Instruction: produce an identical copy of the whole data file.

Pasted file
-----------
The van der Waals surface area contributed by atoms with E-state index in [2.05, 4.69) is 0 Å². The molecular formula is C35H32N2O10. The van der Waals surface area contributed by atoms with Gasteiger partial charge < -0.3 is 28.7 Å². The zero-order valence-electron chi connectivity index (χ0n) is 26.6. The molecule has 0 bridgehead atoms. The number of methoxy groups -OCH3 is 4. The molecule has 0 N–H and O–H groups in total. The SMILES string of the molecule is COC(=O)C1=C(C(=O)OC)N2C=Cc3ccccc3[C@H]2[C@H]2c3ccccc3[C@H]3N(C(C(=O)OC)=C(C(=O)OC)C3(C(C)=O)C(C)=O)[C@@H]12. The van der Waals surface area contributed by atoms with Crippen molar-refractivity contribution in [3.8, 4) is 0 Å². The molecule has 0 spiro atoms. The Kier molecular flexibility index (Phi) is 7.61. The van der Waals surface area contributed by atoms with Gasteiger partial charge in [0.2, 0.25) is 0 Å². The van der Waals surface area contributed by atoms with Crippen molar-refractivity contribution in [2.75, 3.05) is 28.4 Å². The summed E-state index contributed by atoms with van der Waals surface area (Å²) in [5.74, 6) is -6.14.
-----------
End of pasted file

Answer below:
The van der Waals surface area contributed by atoms with E-state index in [2.05, 4.69) is 0 Å². The molecular formula is C35H32N2O10. The van der Waals surface area contributed by atoms with Gasteiger partial charge < -0.3 is 28.7 Å². The zero-order valence-electron chi connectivity index (χ0n) is 26.6. The molecule has 0 bridgehead atoms. The number of methoxy groups -OCH3 is 4. The molecule has 0 N–H and O–H groups in total. The SMILES string of the molecule is COC(=O)C1=C(C(=O)OC)N2C=Cc3ccccc3[C@H]2[C@H]2c3ccccc3[C@H]3N(C(C(=O)OC)=C(C(=O)OC)C3(C(C)=O)C(C)=O)[C@@H]12. The van der Waals surface area contributed by atoms with Crippen molar-refractivity contribution in [3.8, 4) is 0 Å². The molecule has 0 spiro atoms. The Kier molecular flexibility index (Phi) is 7.61. The van der Waals surface area contributed by atoms with Gasteiger partial charge in [0.2, 0.25) is 0 Å². The van der Waals surface area contributed by atoms with Crippen molar-refractivity contribution in [2.75, 3.05) is 28.4 Å². The summed E-state index contributed by atoms with van der Waals surface area (Å²) in [5.74, 6) is -6.14.